Rather than spend hours alone, researching and going through the same mental processes of coming up with a business or social venture, what would it be like if you went through a new process. One amongst a group of like-minded strangers? The results would prove beneficial.
In a time of rapid socio-economical and technological change and growth, keeping up (not with the Kardashians) can be daunting. Further, shortening the learning curve and finding the right support systems and motivation to move successfully forward can be a vital counterattack to societal constructs set up to prevent females from entering male dominant spaces. That’s what SheEo founder Vicki Saunders is accomplishing – redefining female entrepreneurship through education and workshops on supporting, and building up the networks and future businesses led by girls and women beyond the business mentality to include the soft skills.
I attended the IdeaFest on Tuesday March 3, 2015 at the North York Civic Centre, Toronto, and was inspired by women at all phases of business development and received some networking and tools. All with a hopeful vision that I too will one day create something with social impact. More questions than answers arose: Why me? Why now? How do I get there?
A great ideation tool is the 5 minute brainstorm (see image on right). The advice and resources a group of ~ 40 women came up with in less than 5 minutes on 1 specific question is a great starting point when you’ve hit a mental block. Yet you might not have a room of 40 women, however events similar in nature can do the trick. Check eventbrite, Enterprise Toronto or SheEO for events.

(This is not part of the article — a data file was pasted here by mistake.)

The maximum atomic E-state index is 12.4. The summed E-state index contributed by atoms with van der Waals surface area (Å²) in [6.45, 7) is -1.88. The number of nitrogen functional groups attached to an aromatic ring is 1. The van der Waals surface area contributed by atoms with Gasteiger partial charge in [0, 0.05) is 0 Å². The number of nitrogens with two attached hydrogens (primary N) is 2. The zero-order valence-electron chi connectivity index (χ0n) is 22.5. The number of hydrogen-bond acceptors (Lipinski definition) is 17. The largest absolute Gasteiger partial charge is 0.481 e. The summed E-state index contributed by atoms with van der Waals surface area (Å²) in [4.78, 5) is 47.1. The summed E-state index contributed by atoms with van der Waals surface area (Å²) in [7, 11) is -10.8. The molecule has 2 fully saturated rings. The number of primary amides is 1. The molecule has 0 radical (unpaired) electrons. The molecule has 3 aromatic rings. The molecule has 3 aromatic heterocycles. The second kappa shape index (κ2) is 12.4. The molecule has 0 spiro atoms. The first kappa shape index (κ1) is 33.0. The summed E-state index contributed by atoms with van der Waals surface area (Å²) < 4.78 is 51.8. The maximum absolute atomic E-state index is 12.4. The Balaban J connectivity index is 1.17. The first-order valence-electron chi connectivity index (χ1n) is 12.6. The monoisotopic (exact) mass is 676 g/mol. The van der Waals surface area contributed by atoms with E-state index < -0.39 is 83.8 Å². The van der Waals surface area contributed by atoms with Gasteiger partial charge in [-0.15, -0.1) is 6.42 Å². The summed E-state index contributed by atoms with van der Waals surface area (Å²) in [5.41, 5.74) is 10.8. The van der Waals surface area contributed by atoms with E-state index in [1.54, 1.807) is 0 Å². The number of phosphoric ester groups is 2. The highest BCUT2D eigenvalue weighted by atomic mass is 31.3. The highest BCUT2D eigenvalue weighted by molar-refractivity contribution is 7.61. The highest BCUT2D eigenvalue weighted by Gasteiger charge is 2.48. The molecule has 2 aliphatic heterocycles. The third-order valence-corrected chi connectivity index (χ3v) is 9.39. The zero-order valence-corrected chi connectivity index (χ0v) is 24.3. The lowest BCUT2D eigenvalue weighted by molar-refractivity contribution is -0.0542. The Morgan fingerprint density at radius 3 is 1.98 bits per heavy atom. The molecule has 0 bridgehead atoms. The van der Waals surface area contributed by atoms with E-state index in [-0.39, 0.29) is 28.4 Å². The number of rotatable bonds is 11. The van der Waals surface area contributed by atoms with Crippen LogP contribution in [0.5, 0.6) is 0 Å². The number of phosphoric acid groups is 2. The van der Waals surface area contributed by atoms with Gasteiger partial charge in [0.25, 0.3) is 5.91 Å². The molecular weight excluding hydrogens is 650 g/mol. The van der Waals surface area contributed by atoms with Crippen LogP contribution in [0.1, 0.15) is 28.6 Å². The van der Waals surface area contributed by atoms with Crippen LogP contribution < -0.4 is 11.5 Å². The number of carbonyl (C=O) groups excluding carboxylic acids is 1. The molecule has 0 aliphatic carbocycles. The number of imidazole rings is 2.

Just starting can be daunting when we know the internet is overflowing with an abundance of knowledge, info, opinion and sometimes conflicting material. Trouble shooting and not knowing where you are going wrong or what questions to ask or what the next steps are can be even more cumbersome without direction – Vicki emphasized the importance of seeking a mutually beneficial mentor. One study revealed in Forbes, 1 in 5 women have never even had a mentor (source). Yet it seems that women are up for the challenge, with much support behind them, seen here in the “Business case for Gender Equality.”
There is an extensive body of knowledge on why we need more women in leadership positions, for e.g. why Women are more effective Leaders via Business insider. We also need to do more than just “Lean In” to close the wage gap of .77 cents to every dollar a male earns, but also learn from those who won’t lean in like Vanessa Garcia because submitting is not the answer, and we also need to include those who voice the complete absence of representation within those books such as marginalized women or single moms, for example. And the need for a narrative that moves away from the status quo, which centres on men as the central point from which we must measure ourselves – that is not equality, that is not feminism. And so the adventure becomes, how will you define your success?